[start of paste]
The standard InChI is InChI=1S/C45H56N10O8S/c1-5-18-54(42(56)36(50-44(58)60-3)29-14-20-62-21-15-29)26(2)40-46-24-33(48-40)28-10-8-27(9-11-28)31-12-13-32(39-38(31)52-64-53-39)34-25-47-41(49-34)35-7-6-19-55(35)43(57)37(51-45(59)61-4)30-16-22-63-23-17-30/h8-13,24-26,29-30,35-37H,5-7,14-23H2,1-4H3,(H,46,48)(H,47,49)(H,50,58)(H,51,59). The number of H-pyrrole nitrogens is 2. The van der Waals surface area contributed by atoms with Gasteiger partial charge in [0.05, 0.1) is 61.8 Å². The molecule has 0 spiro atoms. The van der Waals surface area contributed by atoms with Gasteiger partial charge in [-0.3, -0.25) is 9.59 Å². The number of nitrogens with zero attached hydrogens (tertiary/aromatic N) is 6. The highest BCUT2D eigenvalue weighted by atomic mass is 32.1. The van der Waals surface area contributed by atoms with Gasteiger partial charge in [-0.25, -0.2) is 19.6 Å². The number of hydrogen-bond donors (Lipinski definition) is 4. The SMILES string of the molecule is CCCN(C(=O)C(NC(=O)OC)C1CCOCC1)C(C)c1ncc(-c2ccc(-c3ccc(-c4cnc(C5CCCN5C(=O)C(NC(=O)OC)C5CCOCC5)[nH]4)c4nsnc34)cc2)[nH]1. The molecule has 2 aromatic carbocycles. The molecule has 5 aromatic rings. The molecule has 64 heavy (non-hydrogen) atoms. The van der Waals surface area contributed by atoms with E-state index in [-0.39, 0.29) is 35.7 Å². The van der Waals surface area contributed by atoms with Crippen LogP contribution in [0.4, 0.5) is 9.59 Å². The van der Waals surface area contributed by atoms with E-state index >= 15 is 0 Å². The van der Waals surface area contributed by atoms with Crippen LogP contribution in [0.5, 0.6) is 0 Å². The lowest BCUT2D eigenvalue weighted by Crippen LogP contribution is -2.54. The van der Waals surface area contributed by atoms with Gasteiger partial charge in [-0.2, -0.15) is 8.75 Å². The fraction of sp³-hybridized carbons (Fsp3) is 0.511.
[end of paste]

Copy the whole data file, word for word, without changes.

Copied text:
The standard InChI is InChI=1S/C45H56N10O8S/c1-5-18-54(42(56)36(50-44(58)60-3)29-14-20-62-21-15-29)26(2)40-46-24-33(48-40)28-10-8-27(9-11-28)31-12-13-32(39-38(31)52-64-53-39)34-25-47-41(49-34)35-7-6-19-55(35)43(57)37(51-45(59)61-4)30-16-22-63-23-17-30/h8-13,24-26,29-30,35-37H,5-7,14-23H2,1-4H3,(H,46,48)(H,47,49)(H,50,58)(H,51,59). The number of H-pyrrole nitrogens is 2. The van der Waals surface area contributed by atoms with Gasteiger partial charge in [0.05, 0.1) is 61.8 Å². The molecule has 0 spiro atoms. The van der Waals surface area contributed by atoms with Gasteiger partial charge in [-0.3, -0.25) is 9.59 Å². The number of nitrogens with zero attached hydrogens (tertiary/aromatic N) is 6. The highest BCUT2D eigenvalue weighted by atomic mass is 32.1. The van der Waals surface area contributed by atoms with Gasteiger partial charge in [-0.25, -0.2) is 19.6 Å². The number of hydrogen-bond donors (Lipinski definition) is 4. The SMILES string of the molecule is CCCN(C(=O)C(NC(=O)OC)C1CCOCC1)C(C)c1ncc(-c2ccc(-c3ccc(-c4cnc(C5CCCN5C(=O)C(NC(=O)OC)C5CCOCC5)[nH]4)c4nsnc34)cc2)[nH]1. The molecule has 2 aromatic carbocycles. The molecule has 5 aromatic rings. The molecule has 64 heavy (non-hydrogen) atoms. The van der Waals surface area contributed by atoms with E-state index in [-0.39, 0.29) is 35.7 Å². The van der Waals surface area contributed by atoms with Crippen LogP contribution in [0.4, 0.5) is 9.59 Å². The van der Waals surface area contributed by atoms with E-state index >= 15 is 0 Å². The van der Waals surface area contributed by atoms with Crippen LogP contribution in [0.5, 0.6) is 0 Å². The lowest BCUT2D eigenvalue weighted by Crippen LogP contribution is -2.54. The van der Waals surface area contributed by atoms with Gasteiger partial charge in [-0.2, -0.15) is 8.75 Å². The fraction of sp³-hybridized carbons (Fsp3) is 0.511.